03 April 2015

Cooking with all these eggs

Since we are past the equinox now, the days are longer than the nights, and will just keep getting longer until the solstice.  No, it is not only hubby's imagination, the days really are long and getting longer - LOL but he means that in regard to the work load.  With lengthening days, those of us with laying hens are getting a very steady supply of fresh eggs, and for the next few months the challenge will be to keep up with the hens.  Of course, I have recipes!

One is a new one, in the useful cookbook from TSC's bargain box.  I made the cream cheese poundcake, which calls for six (whole) large eggs and has yielded a wonderfully rich dessert, snack, and even breakfast this morning.
decadent 6 egg cream cheese poundcake
That cookbook has another recipe I'd like to make, but need to wait for the cream cheese to go on sale.  The regular cheesecake recipe calls for three large eggs plus two large egg yolks ... sounds like five whole bantie eggs to me.  We're not eating omelettes and scrambled eggs or poached eggs enough to keep up with the Eileens, who are laying at least two days out of three.

Another warm weather favorite here is tuna salad sandwiches, which I use one hard boiled egg plus the homemade mayonnaise.   I cut this recipe in half today, so that means I'll be making it more often but it will be fresher.  Hubby had hard boiled a dozen eggs the other day, for salads, tuna salad, and even just snacks.  Here is what is left of the mayo after doing up the tuna salad.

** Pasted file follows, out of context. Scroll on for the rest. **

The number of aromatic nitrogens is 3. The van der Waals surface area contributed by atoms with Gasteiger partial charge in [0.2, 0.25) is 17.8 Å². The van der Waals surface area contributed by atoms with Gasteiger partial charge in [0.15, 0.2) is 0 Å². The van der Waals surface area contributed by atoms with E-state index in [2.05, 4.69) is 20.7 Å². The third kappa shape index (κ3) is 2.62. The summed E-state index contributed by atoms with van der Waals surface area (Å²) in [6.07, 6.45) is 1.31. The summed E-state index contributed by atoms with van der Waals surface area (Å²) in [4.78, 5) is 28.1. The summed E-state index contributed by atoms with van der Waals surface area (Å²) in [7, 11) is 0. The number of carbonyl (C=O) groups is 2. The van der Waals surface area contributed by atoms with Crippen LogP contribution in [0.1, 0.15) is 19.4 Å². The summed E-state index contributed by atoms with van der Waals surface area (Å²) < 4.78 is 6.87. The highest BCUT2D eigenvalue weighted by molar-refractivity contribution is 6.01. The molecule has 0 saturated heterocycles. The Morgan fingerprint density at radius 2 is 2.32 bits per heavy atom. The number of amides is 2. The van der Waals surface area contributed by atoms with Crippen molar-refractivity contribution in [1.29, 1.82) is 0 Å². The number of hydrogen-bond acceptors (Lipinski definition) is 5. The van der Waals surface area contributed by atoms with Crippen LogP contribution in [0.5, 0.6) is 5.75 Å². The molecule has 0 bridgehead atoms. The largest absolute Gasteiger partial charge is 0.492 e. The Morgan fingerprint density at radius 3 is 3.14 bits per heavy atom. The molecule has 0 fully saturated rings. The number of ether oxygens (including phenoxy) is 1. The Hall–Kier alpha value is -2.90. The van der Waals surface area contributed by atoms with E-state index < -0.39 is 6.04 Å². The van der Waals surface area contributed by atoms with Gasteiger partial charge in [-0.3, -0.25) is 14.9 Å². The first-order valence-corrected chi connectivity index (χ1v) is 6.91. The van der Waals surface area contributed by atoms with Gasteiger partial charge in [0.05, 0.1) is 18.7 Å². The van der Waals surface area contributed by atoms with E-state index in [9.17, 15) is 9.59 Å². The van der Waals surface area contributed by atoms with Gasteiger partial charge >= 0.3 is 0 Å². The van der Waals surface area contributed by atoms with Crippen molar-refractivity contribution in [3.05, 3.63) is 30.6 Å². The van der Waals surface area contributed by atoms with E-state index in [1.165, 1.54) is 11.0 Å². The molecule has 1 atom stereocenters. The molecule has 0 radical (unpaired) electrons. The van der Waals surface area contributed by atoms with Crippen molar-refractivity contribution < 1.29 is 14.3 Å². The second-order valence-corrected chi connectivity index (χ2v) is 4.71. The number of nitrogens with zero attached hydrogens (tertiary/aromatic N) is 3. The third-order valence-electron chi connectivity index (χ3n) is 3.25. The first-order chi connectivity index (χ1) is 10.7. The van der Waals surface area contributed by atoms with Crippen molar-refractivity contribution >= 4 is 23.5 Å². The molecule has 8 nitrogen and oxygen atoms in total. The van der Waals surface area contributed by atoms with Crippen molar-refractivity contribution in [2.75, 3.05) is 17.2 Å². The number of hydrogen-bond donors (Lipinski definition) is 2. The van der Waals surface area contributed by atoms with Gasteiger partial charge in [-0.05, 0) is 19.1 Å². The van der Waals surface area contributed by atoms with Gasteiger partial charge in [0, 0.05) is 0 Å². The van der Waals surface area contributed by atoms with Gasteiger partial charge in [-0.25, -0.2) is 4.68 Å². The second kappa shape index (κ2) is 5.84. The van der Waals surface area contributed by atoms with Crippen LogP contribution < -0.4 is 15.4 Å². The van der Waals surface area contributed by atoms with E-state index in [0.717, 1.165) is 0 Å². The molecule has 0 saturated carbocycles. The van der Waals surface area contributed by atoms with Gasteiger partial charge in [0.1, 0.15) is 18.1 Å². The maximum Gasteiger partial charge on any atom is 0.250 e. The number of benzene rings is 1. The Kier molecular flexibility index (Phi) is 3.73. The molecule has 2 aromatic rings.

homemade mayonnaise
On the list of egg recipes we do love eating: quiche.  I usually do up bacon, spinach, and cheddar, but since we've discovered chard as a spinach substitute we'll be doing that, with the chard leaves fresh from the garden box.  Hubby would also like to try making a souffle.

Somewhere deep in the archives, there is an old Mother Earth News article on the best way to store eggs.  It looks like I didn't bookmark it, but the big take-away is that unwashed eggs stored in the refrigerator will keep at least six months, which is when they stopped their experiment.  We'll be keeping some, but of course it will be the FIFO rule: First In, First Out, sometimes called rotating stock.  It was a bit embarrassing last autumn to have laying hens but no eggs.

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